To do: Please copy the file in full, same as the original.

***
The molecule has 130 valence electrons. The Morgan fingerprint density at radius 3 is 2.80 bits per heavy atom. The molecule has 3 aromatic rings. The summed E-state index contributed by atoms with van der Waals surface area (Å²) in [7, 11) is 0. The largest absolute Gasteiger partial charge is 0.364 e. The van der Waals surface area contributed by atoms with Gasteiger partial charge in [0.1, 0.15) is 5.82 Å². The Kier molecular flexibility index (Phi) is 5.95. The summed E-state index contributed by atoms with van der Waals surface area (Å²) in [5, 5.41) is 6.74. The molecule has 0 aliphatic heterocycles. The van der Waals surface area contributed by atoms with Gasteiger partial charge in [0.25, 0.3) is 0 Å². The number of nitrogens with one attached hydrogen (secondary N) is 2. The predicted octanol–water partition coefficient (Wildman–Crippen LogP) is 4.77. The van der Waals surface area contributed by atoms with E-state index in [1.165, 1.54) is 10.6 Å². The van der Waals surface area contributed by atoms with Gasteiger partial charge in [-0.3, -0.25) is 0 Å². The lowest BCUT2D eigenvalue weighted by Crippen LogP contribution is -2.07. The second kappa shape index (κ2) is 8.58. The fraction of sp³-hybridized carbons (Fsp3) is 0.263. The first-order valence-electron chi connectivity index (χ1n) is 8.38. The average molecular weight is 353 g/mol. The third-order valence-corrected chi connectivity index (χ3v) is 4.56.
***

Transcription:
The molecule has 130 valence electrons. The Morgan fingerprint density at radius 3 is 2.80 bits per heavy atom. The molecule has 3 aromatic rings. The summed E-state index contributed by atoms with van der Waals surface area (Å²) in [7, 11) is 0. The largest absolute Gasteiger partial charge is 0.364 e. The van der Waals surface area contributed by atoms with Gasteiger partial charge in [0.1, 0.15) is 5.82 Å². The Kier molecular flexibility index (Phi) is 5.95. The summed E-state index contributed by atoms with van der Waals surface area (Å²) in [5, 5.41) is 6.74. The molecule has 0 aliphatic heterocycles. The van der Waals surface area contributed by atoms with Gasteiger partial charge in [0.25, 0.3) is 0 Å². The number of nitrogens with one attached hydrogen (secondary N) is 2. The predicted octanol–water partition coefficient (Wildman–Crippen LogP) is 4.77. The van der Waals surface area contributed by atoms with E-state index in [1.165, 1.54) is 10.6 Å². The van der Waals surface area contributed by atoms with Gasteiger partial charge in [-0.3, -0.25) is 0 Å². The lowest BCUT2D eigenvalue weighted by Crippen LogP contribution is -2.07. The second kappa shape index (κ2) is 8.58. The fraction of sp³-hybridized carbons (Fsp3) is 0.263. The first-order valence-electron chi connectivity index (χ1n) is 8.38. The average molecular weight is 353 g/mol. The third-order valence-corrected chi connectivity index (χ3v) is 4.56.